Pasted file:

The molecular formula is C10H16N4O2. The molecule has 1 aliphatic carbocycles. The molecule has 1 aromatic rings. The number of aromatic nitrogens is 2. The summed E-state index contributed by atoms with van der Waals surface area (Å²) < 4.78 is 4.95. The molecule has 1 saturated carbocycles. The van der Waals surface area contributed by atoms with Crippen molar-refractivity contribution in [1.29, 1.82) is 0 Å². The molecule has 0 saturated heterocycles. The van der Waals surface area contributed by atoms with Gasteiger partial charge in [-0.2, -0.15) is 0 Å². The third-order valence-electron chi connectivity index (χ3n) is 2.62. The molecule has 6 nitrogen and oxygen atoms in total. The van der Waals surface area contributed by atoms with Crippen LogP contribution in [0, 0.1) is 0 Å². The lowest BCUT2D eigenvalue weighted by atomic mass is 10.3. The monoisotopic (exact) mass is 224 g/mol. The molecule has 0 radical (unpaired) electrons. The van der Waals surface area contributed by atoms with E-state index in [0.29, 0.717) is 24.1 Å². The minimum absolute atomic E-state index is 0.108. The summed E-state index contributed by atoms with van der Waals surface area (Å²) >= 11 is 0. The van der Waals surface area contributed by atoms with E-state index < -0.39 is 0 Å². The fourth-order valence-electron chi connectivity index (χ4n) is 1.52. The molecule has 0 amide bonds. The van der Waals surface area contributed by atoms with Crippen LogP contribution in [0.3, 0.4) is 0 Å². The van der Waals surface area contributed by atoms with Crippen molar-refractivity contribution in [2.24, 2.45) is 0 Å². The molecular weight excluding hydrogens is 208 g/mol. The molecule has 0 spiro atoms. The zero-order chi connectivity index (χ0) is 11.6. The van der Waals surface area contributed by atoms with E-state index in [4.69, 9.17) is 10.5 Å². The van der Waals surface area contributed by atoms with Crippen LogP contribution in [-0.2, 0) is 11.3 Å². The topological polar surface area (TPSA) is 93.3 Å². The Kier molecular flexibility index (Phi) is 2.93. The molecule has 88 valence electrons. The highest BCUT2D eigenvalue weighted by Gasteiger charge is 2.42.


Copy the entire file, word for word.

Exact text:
The molecular formula is C10H16N4O2. The molecule has 1 aliphatic carbocycles. The molecule has 1 aromatic rings. The number of aromatic nitrogens is 2. The summed E-state index contributed by atoms with van der Waals surface area (Å²) < 4.78 is 4.95. The molecule has 1 saturated carbocycles. The van der Waals surface area contributed by atoms with Crippen molar-refractivity contribution in [1.29, 1.82) is 0 Å². The molecule has 0 saturated heterocycles. The van der Waals surface area contributed by atoms with Gasteiger partial charge in [-0.2, -0.15) is 0 Å². The third-order valence-electron chi connectivity index (χ3n) is 2.62. The molecule has 6 nitrogen and oxygen atoms in total. The van der Waals surface area contributed by atoms with Crippen LogP contribution in [0, 0.1) is 0 Å². The lowest BCUT2D eigenvalue weighted by atomic mass is 10.3. The monoisotopic (exact) mass is 224 g/mol. The molecule has 0 radical (unpaired) electrons. The van der Waals surface area contributed by atoms with E-state index in [0.29, 0.717) is 24.1 Å². The minimum absolute atomic E-state index is 0.108. The summed E-state index contributed by atoms with van der Waals surface area (Å²) >= 11 is 0. The van der Waals surface area contributed by atoms with E-state index < -0.39 is 0 Å². The fourth-order valence-electron chi connectivity index (χ4n) is 1.52. The molecule has 0 amide bonds. The van der Waals surface area contributed by atoms with Crippen LogP contribution in [0.3, 0.4) is 0 Å². The van der Waals surface area contributed by atoms with Crippen molar-refractivity contribution in [2.24, 2.45) is 0 Å². The molecular weight excluding hydrogens is 208 g/mol. The molecule has 0 spiro atoms. The zero-order chi connectivity index (χ0) is 11.6. The van der Waals surface area contributed by atoms with E-state index in [4.69, 9.17) is 10.5 Å². The van der Waals surface area contributed by atoms with Crippen LogP contribution in [-0.2, 0) is 11.3 Å². The topological polar surface area (TPSA) is 93.3 Å². The Kier molecular flexibility index (Phi) is 2.93. The molecule has 88 valence electrons. The highest BCUT2D eigenvalue weighted by Gasteiger charge is 2.42.